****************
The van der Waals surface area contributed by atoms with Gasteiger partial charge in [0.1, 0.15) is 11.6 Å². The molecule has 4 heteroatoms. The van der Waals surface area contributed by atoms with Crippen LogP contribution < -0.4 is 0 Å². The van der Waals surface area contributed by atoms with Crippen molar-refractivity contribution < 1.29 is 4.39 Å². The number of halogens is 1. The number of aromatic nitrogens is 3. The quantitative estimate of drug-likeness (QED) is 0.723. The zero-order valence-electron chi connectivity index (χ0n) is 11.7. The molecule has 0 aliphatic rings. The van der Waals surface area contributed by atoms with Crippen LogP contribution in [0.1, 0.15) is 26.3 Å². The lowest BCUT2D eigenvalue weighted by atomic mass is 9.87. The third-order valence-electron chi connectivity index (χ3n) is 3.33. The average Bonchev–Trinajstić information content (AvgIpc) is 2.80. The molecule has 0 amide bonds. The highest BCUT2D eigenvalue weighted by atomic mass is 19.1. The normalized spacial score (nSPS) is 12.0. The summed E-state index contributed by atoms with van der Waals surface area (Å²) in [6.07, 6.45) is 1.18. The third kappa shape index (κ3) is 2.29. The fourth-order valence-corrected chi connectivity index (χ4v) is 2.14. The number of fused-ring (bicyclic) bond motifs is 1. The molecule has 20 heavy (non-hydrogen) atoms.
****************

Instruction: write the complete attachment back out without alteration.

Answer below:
The van der Waals surface area contributed by atoms with Gasteiger partial charge in [0.1, 0.15) is 11.6 Å². The molecule has 4 heteroatoms. The van der Waals surface area contributed by atoms with Crippen LogP contribution < -0.4 is 0 Å². The van der Waals surface area contributed by atoms with Crippen molar-refractivity contribution < 1.29 is 4.39 Å². The number of halogens is 1. The number of aromatic nitrogens is 3. The quantitative estimate of drug-likeness (QED) is 0.723. The zero-order valence-electron chi connectivity index (χ0n) is 11.7. The molecule has 0 aliphatic rings. The van der Waals surface area contributed by atoms with Crippen LogP contribution in [0.1, 0.15) is 26.3 Å². The lowest BCUT2D eigenvalue weighted by atomic mass is 9.87. The third-order valence-electron chi connectivity index (χ3n) is 3.33. The average Bonchev–Trinajstić information content (AvgIpc) is 2.80. The molecule has 0 amide bonds. The highest BCUT2D eigenvalue weighted by atomic mass is 19.1. The normalized spacial score (nSPS) is 12.0. The summed E-state index contributed by atoms with van der Waals surface area (Å²) in [6.07, 6.45) is 1.18. The third kappa shape index (κ3) is 2.29. The fourth-order valence-corrected chi connectivity index (χ4v) is 2.14. The number of fused-ring (bicyclic) bond motifs is 1. The molecule has 20 heavy (non-hydrogen) atoms.